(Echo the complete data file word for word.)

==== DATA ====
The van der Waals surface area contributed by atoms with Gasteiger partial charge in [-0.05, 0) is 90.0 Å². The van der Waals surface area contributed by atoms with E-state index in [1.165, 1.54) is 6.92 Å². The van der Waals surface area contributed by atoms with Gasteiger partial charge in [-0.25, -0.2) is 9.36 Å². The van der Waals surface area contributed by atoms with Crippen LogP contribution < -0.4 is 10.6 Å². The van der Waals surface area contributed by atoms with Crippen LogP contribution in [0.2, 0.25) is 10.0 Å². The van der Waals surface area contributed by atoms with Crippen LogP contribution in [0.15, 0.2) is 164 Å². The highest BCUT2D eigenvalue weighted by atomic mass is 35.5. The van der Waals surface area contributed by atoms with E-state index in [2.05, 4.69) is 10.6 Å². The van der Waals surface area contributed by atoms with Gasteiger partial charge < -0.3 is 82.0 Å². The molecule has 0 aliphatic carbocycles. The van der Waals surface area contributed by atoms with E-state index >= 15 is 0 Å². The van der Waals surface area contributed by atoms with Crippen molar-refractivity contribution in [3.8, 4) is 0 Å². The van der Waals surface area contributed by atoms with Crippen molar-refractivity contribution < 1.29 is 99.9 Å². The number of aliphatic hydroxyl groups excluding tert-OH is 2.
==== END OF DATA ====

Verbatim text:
The van der Waals surface area contributed by atoms with Gasteiger partial charge in [-0.05, 0) is 90.0 Å². The van der Waals surface area contributed by atoms with E-state index in [1.165, 1.54) is 6.92 Å². The van der Waals surface area contributed by atoms with Gasteiger partial charge in [-0.25, -0.2) is 9.36 Å². The van der Waals surface area contributed by atoms with Crippen LogP contribution < -0.4 is 10.6 Å². The van der Waals surface area contributed by atoms with Crippen LogP contribution in [0.2, 0.25) is 10.0 Å². The van der Waals surface area contributed by atoms with Crippen LogP contribution in [0.15, 0.2) is 164 Å². The highest BCUT2D eigenvalue weighted by atomic mass is 35.5. The van der Waals surface area contributed by atoms with E-state index in [2.05, 4.69) is 10.6 Å². The van der Waals surface area contributed by atoms with Gasteiger partial charge < -0.3 is 82.0 Å². The molecule has 0 aliphatic carbocycles. The van der Waals surface area contributed by atoms with E-state index >= 15 is 0 Å². The van der Waals surface area contributed by atoms with Crippen molar-refractivity contribution in [3.8, 4) is 0 Å². The van der Waals surface area contributed by atoms with Crippen molar-refractivity contribution < 1.29 is 99.9 Å². The number of aliphatic hydroxyl groups excluding tert-OH is 2.